California law created to prevent Black women from dying during childbirth

By | October 10, 2019
Black baby in hospital theGrio.com
A nurse holds a newborn baby in maternity hospital. (Photo by Mario Tama/Getty Images)

Thanks to Serena Williams advocacy on the issue of Black women dying during childbirth at disproportionately high rates (as compared to their white peers) has gotten substantial attention. This week California Gov. Gavin Newsom has signed a bill to address the crisis on a systemic level.

According to the HuffPost, California state Sen. Holly Mitchell (D) has authored legislation that will now require hospitals and other healthcare facilities in the state to implement implicit bias training for all health care providers who are working in perinatal services.

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The bill, which is being championed by NARAL, Black Women for Wellness and other like-minded groups, will also mandate that the state’s health department not only track but also publish additional data around pregnancy-related deaths in order to spread awareness around the issue.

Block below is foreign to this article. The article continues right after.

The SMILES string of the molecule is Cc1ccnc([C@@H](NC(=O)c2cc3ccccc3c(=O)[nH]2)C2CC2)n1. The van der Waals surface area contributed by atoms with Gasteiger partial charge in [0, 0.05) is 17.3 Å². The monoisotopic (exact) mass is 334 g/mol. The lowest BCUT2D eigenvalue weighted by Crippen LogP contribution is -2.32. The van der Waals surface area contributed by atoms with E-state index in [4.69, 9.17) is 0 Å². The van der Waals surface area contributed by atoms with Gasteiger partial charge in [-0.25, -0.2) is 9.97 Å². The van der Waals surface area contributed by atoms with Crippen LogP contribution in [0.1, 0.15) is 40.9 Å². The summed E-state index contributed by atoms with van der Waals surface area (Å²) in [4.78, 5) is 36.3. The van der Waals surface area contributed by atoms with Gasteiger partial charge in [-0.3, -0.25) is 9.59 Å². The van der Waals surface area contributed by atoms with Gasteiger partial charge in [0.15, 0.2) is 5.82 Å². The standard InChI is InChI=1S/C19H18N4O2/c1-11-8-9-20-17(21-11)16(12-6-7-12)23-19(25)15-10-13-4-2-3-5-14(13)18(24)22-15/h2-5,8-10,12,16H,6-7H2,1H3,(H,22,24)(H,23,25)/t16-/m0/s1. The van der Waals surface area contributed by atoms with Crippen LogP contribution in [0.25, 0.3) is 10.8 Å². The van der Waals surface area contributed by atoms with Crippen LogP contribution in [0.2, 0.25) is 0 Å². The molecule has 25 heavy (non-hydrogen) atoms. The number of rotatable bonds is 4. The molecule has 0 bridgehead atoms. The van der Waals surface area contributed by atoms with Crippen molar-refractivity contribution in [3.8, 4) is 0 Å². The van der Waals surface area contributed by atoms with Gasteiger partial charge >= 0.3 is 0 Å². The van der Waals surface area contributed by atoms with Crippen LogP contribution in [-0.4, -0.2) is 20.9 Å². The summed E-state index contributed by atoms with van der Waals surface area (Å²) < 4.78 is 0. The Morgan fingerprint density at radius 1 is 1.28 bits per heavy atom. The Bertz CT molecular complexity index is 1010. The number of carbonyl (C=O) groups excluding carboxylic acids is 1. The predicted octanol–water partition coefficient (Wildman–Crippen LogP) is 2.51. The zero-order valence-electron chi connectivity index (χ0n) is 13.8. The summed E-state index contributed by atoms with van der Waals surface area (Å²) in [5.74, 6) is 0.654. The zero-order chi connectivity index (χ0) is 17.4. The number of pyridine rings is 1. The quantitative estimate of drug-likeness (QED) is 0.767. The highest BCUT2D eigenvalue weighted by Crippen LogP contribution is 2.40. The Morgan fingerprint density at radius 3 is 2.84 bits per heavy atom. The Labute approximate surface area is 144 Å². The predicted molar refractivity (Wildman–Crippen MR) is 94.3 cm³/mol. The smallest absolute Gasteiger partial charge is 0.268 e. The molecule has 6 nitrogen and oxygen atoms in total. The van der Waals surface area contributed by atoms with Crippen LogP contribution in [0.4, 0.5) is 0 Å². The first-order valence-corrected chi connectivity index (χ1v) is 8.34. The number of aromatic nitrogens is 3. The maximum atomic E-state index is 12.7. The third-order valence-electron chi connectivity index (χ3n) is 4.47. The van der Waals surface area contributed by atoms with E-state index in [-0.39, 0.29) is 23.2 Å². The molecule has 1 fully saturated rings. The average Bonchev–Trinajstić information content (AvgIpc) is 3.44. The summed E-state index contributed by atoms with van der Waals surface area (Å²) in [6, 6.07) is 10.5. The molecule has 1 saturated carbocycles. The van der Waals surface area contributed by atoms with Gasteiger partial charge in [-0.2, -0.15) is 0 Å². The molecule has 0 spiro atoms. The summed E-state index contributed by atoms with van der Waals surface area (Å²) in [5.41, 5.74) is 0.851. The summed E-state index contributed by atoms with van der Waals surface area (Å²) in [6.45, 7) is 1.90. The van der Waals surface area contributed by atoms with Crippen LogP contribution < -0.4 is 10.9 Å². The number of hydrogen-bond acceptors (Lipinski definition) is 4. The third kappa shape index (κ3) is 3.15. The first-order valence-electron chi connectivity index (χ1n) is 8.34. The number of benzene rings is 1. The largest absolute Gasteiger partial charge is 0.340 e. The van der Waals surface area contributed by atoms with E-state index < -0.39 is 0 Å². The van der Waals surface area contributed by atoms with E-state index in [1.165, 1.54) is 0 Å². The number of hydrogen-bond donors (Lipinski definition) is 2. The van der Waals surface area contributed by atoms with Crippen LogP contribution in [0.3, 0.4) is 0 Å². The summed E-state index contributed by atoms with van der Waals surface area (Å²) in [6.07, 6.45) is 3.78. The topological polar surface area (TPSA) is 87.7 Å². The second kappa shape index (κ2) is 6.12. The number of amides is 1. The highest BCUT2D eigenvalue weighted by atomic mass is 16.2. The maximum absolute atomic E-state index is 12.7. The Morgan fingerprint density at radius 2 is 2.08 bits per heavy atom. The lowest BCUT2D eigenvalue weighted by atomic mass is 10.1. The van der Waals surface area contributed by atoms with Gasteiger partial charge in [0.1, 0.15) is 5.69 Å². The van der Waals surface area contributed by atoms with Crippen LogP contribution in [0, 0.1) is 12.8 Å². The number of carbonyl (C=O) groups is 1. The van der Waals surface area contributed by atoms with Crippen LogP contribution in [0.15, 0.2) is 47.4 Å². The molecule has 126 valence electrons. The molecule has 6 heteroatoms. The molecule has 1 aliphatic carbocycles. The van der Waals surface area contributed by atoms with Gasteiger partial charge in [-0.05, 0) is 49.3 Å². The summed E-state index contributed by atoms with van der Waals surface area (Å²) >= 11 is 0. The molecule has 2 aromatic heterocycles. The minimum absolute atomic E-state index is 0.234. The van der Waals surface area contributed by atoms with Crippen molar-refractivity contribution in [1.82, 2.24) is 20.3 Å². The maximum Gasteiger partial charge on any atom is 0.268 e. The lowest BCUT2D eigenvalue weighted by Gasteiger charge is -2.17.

The Centers for Disease Control and Prevention reports Black women are at least three times more likely to pass away from pregnancy-related deaths than white women. To add insult to injury, most pregnancy-related deaths in this country are fully preventable, and could occur up to a year after a woman gives birth.

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“Black women do deserve better,” says Sen. Mitchell, who herself is a Black mother. “Bias, implicit or explicit, should no longer impact a woman’s ability to deliver a full-term baby or to survive childbirth.”

“I charge Black women to ask their provider before selecting an obstetrician, ‘Have you gone through implicit bias training? Because I want to increase the likelihood of my survival when delivering this baby,’” she added.

Rep. Ayanna Pressley (D-Mass.) and Democratic presidential candidates Sens. Kamala Harris (Calif.), Cory Booker (N.J.) and Elizabeth Warren (Mass.) are amongst the lawmakers who have publicly championed the issues surrounding Black maternal mortality.

“The best studies that I’ve seen put it down to just one thing: prejudice,” Warren said at a forum back in April. “Doctors and nurses don’t hear African American women’s medical issues the same way as they hear the same things from white women.”

Health – theGrio